It's always eerily quiet after a dog attack. The chicks hide and stay totally silent. Most of them were hiding in trees, some flew up in the branches and some took cover inside the big blue spruce in our front yard. I had no idea how many were killed after I shooed that dog home.
I was so relieved that the mother hen made it through the ordeal with one chick at her side. After about an hour of silence, the surviving chicks slowly started peeping then began coming out of hiding. I really wish they would stay in their pen from now on because I know we can't trust the neighbors to keep their dog home.
Other than that, I've been on a creative bender. Our art ladies group is meeting on Monday mornings again and that gets the creative juices flowing again. I got out my watercolors and dabbled at some little sheep paintings. And I made some felted slippers. The cool thing about them is they are custom fitted to my feet. Felting takes a lot of elbow grease to get that wool to shrink down to size. Here's a photo of one finished slipper and another that still needed to be fulled down to size. It takes about 30 minutes of rubbing and dipping your slippered foot in water to get each one shrunk down (lots of bending over).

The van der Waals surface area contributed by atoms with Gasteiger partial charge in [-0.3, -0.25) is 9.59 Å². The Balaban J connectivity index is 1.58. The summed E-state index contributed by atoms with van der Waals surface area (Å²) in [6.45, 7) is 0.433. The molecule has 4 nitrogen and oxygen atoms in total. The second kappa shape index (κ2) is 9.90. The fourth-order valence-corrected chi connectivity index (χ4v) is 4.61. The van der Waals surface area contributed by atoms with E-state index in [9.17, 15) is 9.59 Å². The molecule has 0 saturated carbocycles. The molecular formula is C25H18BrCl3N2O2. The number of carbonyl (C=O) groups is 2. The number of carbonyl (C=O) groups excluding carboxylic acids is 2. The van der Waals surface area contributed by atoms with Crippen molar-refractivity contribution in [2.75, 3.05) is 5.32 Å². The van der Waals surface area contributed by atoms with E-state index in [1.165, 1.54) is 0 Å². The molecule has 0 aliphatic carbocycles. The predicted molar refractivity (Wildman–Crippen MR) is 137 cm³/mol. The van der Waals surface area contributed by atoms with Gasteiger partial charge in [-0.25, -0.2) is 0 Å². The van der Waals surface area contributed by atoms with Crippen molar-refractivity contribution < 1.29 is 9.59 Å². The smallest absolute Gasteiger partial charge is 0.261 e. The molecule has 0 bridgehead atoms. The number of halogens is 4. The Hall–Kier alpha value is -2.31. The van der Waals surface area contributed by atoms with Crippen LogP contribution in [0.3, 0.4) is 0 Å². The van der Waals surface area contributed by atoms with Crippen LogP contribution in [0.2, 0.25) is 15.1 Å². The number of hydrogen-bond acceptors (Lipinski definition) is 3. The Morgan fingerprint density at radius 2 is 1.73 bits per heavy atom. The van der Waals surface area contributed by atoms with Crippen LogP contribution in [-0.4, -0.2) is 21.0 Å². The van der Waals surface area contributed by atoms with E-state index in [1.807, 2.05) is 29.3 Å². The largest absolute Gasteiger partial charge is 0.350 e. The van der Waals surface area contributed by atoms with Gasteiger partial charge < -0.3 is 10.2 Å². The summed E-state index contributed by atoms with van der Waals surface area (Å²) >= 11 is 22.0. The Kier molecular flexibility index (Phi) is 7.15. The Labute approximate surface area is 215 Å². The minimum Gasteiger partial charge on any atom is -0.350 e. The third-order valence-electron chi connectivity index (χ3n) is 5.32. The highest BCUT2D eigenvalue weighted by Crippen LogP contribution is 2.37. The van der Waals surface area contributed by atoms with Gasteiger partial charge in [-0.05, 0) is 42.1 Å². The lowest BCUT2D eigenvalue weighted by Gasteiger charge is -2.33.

After experimenting with all kinds of layouts for needle felting on the slippers, I plied together two strands of handspun silk, one strand of recycled silk, and a strand of bulky yarn made with the roving used in the slippers. I cabled it and made a simple tie around the slipper which I can needle felt in. The comments from people here are to kept it simple so you can see the wet felted wool.
Thanks to all for the comments too. I wish I could post in my own comments section, but I seem to have some security blocker problem. I need to figure that out one of these days...
Garrett mentioned Eli's topline, Yes I did notice it looked bad in that photo. And yes, he is pretty plush, but I think it also has to do with how fat he's gotten lately. Here's another shot showing all three of our ram lambs. Look who has the straightest topline, it's Jake, the musket on the right. He's very nice, great fleece, horns looking very good, etc., too bad he's Ag. That's why I priced him at only $125.
Eli has the fleece type I'm breeding for, carries modified genetics, has a great back end and tail . So I'm retaining him and we'll see how he devlops.
I'm planning to use Boggart and Bombarde again this fall for my purebred Shetland breeding groups. I get a nice mix of lambs from them which can then be bred to each other. That's when I hope to see some real results.Here's a shot of Lucy's fleece, she's the grey katmoget pictured in my last post. Unlike a lot of grey kamogets I've seen, she's very dark inside that creamy colored exterior. Unfortunately this photo isn't clear enough to really see her crimp.
And this is a shot of my white BFL ram, Dougal's fleece. This is the type of BFL fleece I love. My colored BFL ram lamb, Granite's fleece is very fine and crimpy, but it lacks the nice bouncy purls. Our natural colored BFL ewe lamb has fleece like Dougal's and our white yearling ewe has fine crimpy fleece like Granite. I will have two lines to work there too.